In the chaos of defeat Republicans and conservatives feel most ashamed about the profligate spending.  How was it that the conservative President Bush and the Republican Congress of 2001-2006 could have so increased the weight of government on the backs of the American people -- including that most shameful spending of all, earmarks? 

The answer is simple.  Republican politicians know that the American people don't really want to cut government.  They found that out in the 1995 government shutdown battle with President Clinton. 

This was obvious already at the beginning of the Reagan era when the Great Communicator declared at his inaugural "In this present crisis, government is not the solution to our problem; government is the problem."  Then in 1984 he continued with the generalities in his radio address on waste, fraud, and abuse. 

Talk like this betrays the fact that as soon as you get down to specifics, actually identifying programs that you want to cut, you lose the American people.

Let's look at the numbers from usgovernmentspending.com for 2009 (leaving out the trillions of bail-out money, of course):

Pensions: $891.1 billion
Health Care: $958.2 billion
Education: $873.7 billion
Defense: $806.1 billion
Welfare: $467.7 billion
Everything Else: $1,555.6 billion
Total Spending: $5,552.4 billion

Want to cut Pensions?  You'll find it's defended to the death by Social Security and public employee pension recipients.  Want to cut Health Care?    Try to persuade any woman in America that she has enough health care.  Cut Education?  You just don't care about kids. 

But what about the trillion and a half of Everything Else?  Well, good luck with that.  Before you burrow down to the infernal earmarks, you'll find general government expense, interest on the debt, police, judges, prisons, and water and sewer to contend with.

And of course, the American people just voted in President-elect Obama on a platform of increasing health-care and education expenditures, not to mention the fight against global warming. 

The fact is that in the United States in 2008, most people instinctively feel that when there's a problem, the government should do something about it.  

In the perspective of Michael Novak's model of The Spirit of Democratic Capitalism, this means that people believe that whenever there is a problem we should not look to the economic sector or to the moral/cultural sector to solve the problem.  No, people immediately reach for government, the political sector.  And the political sector is the realm of force and compulsion. 

So that means that most people cannot conceive of solving a societal problem without force and compulsion.  They cannot imagine pensions without government.  They cannot imagine health care without government, and they cannot imagine education without government.  And as long as they think that the weight of government will continue to increase.

Now you know the size of the problem as conservatives go into opposition.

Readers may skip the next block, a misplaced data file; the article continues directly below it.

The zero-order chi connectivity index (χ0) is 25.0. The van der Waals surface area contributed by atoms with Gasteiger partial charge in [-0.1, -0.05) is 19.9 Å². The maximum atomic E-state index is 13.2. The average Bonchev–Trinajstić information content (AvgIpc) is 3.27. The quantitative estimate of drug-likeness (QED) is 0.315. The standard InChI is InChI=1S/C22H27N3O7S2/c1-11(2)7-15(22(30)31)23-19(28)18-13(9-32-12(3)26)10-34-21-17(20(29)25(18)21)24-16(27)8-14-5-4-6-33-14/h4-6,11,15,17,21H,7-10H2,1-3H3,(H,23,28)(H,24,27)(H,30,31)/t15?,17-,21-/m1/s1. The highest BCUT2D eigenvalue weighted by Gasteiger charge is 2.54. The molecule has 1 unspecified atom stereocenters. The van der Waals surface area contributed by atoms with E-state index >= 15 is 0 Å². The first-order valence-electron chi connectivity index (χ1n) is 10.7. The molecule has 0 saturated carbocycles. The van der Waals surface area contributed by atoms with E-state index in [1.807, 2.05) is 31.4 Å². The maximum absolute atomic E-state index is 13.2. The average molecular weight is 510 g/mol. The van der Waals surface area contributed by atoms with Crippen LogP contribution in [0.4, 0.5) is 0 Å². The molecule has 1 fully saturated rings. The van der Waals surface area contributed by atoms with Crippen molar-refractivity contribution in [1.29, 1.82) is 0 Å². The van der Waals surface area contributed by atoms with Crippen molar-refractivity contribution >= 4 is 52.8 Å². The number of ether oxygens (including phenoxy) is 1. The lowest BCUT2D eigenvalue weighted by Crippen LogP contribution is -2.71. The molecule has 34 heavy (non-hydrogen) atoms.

In their everyday lives people do not think this way.  They live by cooperation and persuasion.  Yet now vast areas of our lives are controlled by political power.  And there has never been a time when government had such powers as it has today.

We know how this has happened.  The progressive educated class wanted it that way.  In the mid 19th century Marx and Engels argued that unless the proletarians rose up and seized political power from the capitalists they would be "immiserated" as the capitalists threw them out of work.  In the late 19th century Fabians wanted to replace the wasteful "higgling" of the market with genuine democracy based on "rational factual socialist argument."  In the early 20th century William James wanted to fill the political void once occupied by warlike activity with the "moral equivalent of war."  All these roads led to bigger government.

On their ascent to power the progressive educated class used these political weapons to great effect.  The weapons hit home with the immigrant masses in the city and with each rising generation of the progressive educated elite.

A century of progressive politics has accustomed ordinary people to the vast powers of the state, and now most people cannot imagine a life that is not rigorously controlled by the political sector.

Conservatives are different.  Our belief system is founded upon a vision of society with limited government and limited powers.  We understand that this is only possible in a society where the power of the political sector is checked and balanced by equally powerful economic and moral/cultural sectors. 

Conservatives ask citizens to live a life of faith and trust.  Conservatives say: put not your trust in princes, but in the love of God.  Conservatives say: get yourself a skill and then offer it to the world.  Trust that the world will value your skills and offer a fair day's pay for a fair day's work.   Conservatives say: give to the world. Give to your spouse, your family, your neighborhood, your city, and the world will give back.

Why in the world would anyone believe stuff like that?

The answer is simple.  If you want to reduce the weight of government and the power of the progressive educated elite, then you have to believe stuff like that.  It's the only game in town that offers the hope of a society of contract and trust and a reduction in the weight of government.

But how do we persuade the young people, who voted so enthusiastically for President-elect Obama, that the conservative way is the real way of hope and change, and that to build such a world you must force the political sector to share its power with the other equal sectors?

How indeed?

Christopher Chantrill is a frequent contributor to American Thinker. See his roadtothemiddleclass.com and usgovernmentspending.comHis Road to the Middle Class is forthcoming.